GB News: Dan Wootton urges Rishi Sunak to ditch tax hike – 'Makes mockery of Tory pledge'

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Speaking on his GB News show, Mr Wootton criticised Rishi Sunak for not changing his policy as the circumstances changed, as he was forced to do during the COVID-19 pandemic. He claimed Mr Sunak’s “intransigence during an equally perilous moment” would cost hard working Brits dearly as they are already struggling to recover from the crippling economic impact of the last two years.

Michael Gove admitted on the Sunday Morning show last weekend that the Government is still planning to raise National Insurance contributions from April, as the extra money is needed to fund the NHS and social care.

Mr Wootton said: “When Covid resulted in the Government, incorrectly in my opinion, locking down the country for many months on end, the Chancellor would often proclaim that changes in circumstances had to result in changes in policy.

“That’s why it’s so frustrating to see the intransigence of Rishi Sunak at an equally perilous moment, as the country faces down a historic war and an unprecedented once-in-a-generation cost of living crisis.

“April is shaping up as a month of hell for ordinary hard working Brits, struggling to get back on track after two years of economy-destroying lockdowns with inflation causing prices to soar.

“So how on Earth can a Conservative Government countenance introducing tax hikes at that very moment?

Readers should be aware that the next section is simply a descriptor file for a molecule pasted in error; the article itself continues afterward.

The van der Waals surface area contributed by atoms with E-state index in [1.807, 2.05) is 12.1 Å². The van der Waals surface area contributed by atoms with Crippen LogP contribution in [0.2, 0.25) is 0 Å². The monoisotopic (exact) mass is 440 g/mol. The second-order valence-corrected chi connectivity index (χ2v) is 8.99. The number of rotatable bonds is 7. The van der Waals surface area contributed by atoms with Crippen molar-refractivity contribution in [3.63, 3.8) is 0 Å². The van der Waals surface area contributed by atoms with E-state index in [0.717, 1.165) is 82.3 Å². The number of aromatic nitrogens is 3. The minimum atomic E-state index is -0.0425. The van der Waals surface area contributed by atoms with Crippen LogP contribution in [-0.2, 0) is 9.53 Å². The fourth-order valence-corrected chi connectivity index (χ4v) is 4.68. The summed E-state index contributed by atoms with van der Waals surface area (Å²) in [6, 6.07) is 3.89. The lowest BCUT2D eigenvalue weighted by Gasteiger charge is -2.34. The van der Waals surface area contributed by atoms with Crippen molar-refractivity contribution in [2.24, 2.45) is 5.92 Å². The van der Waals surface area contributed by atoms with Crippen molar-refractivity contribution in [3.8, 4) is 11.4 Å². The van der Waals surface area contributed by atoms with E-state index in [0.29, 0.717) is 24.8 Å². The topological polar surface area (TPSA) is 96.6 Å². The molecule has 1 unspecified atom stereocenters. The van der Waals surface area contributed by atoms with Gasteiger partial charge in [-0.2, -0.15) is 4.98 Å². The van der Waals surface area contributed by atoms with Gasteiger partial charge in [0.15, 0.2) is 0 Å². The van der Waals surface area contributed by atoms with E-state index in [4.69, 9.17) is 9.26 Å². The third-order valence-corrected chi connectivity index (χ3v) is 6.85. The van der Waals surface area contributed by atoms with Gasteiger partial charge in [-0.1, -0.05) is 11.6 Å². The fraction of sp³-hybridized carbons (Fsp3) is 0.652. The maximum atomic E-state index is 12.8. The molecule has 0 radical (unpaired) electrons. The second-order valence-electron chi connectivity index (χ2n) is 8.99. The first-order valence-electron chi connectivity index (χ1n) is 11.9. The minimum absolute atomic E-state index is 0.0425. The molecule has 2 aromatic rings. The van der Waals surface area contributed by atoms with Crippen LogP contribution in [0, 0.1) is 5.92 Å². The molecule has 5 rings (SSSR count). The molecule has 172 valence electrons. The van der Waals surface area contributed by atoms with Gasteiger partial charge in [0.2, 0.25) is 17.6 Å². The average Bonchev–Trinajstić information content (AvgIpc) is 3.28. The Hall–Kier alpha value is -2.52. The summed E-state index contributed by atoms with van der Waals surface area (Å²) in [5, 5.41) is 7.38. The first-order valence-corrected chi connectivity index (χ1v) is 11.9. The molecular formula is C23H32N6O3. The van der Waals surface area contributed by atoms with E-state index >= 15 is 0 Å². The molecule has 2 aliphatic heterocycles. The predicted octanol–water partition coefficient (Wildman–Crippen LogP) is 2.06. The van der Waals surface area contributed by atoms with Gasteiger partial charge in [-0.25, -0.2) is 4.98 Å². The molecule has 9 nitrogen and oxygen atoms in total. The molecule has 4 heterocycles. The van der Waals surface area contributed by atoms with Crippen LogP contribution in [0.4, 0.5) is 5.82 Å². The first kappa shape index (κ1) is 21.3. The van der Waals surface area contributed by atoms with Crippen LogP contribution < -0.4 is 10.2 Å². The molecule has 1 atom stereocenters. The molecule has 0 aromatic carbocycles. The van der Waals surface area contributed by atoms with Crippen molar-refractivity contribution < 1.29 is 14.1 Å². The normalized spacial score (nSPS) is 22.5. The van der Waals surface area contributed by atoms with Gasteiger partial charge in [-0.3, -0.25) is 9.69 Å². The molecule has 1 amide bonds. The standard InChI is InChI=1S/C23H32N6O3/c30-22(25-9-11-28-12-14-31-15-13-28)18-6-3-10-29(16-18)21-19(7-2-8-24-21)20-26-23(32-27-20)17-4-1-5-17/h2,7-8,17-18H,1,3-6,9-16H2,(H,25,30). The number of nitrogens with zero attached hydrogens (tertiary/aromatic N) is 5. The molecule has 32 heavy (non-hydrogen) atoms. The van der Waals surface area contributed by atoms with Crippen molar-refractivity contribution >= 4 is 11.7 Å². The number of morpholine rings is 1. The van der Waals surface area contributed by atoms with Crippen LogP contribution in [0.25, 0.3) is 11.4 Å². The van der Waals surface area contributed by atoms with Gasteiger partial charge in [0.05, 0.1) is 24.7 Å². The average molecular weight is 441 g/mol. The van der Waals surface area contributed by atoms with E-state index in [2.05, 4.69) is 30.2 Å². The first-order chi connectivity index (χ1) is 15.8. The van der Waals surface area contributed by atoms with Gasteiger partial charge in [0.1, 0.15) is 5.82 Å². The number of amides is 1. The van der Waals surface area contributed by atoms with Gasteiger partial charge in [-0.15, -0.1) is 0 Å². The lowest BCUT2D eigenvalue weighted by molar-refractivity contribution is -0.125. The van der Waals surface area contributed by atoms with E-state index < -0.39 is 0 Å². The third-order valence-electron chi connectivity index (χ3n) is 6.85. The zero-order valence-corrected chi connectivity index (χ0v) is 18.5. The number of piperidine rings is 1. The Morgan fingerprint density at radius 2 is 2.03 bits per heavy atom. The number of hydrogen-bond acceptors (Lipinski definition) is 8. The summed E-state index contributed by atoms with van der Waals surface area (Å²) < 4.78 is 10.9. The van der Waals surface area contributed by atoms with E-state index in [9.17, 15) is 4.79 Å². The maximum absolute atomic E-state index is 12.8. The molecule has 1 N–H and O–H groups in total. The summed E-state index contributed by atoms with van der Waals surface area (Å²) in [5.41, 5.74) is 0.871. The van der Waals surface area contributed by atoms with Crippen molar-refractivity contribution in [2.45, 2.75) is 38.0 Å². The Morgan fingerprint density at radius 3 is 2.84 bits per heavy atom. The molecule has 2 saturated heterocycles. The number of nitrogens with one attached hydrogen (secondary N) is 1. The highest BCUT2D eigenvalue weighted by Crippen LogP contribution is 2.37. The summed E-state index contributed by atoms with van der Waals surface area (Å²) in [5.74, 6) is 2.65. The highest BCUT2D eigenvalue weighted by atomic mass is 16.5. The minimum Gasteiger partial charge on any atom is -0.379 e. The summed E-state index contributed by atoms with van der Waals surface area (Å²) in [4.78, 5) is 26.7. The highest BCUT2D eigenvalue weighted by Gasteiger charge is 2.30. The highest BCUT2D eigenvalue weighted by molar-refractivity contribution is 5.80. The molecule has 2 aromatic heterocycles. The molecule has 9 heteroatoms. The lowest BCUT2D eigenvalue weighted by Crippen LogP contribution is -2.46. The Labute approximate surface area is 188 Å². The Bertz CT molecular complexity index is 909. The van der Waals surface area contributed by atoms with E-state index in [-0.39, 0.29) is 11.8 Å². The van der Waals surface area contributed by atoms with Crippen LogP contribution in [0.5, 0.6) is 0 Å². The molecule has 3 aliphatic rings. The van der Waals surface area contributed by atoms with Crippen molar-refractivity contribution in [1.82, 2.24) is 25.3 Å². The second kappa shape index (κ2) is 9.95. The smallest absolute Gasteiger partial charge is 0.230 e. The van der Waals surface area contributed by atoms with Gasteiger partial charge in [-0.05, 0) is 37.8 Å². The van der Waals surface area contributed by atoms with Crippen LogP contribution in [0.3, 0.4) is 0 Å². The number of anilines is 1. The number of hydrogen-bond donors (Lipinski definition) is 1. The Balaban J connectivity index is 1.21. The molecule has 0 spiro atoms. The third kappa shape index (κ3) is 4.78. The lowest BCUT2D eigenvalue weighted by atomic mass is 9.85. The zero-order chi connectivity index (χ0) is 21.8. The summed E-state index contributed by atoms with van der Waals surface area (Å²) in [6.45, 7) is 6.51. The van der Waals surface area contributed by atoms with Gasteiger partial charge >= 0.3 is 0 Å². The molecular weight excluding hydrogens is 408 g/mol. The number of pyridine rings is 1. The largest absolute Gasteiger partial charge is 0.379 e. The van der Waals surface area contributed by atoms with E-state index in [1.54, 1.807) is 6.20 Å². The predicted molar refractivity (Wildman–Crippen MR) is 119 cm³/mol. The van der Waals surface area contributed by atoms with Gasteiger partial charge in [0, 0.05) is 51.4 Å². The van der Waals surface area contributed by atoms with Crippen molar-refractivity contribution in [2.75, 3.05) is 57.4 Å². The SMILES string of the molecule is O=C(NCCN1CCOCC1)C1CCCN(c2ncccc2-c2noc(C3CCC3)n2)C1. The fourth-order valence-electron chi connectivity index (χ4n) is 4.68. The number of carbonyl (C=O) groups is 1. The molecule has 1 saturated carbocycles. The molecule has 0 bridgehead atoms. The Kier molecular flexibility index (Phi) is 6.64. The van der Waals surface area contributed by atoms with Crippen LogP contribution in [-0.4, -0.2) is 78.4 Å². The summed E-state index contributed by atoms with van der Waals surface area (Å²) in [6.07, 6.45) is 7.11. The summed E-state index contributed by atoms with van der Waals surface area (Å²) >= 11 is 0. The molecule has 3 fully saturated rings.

“Not only does it not make any sense practically, it makes a mockery of the Tories’ pledge to be a low tax party.

“Fuel duty, National Insurance, they must be slashed, at least the hike must be slashed. War means Rishi’s plans need to change.”

READ MORE: GB News: Dan Wootton praises Liz Truss after Zaghari-Ratcliffe deal

The Chancellor is set to deliver the Spring Statement next week, but is facing calls to scrap the NI rise, reduce fuel duties and remove VAT from household energy bills.

According to the Daily Mail, which has led a campaign to spike the tax hike, a worker on £20,000 could be expected to pay an extra £130 per year, while someone on £50,000 will have to pay £505 extra.

Former Chancellor and PM Gordon Brown told The Sunday Times: “You can’t put up fuel prices, you can’t allow food prices to go up, you can’t raise taxes and cut benefits – you can’t do all these things at the same time.”



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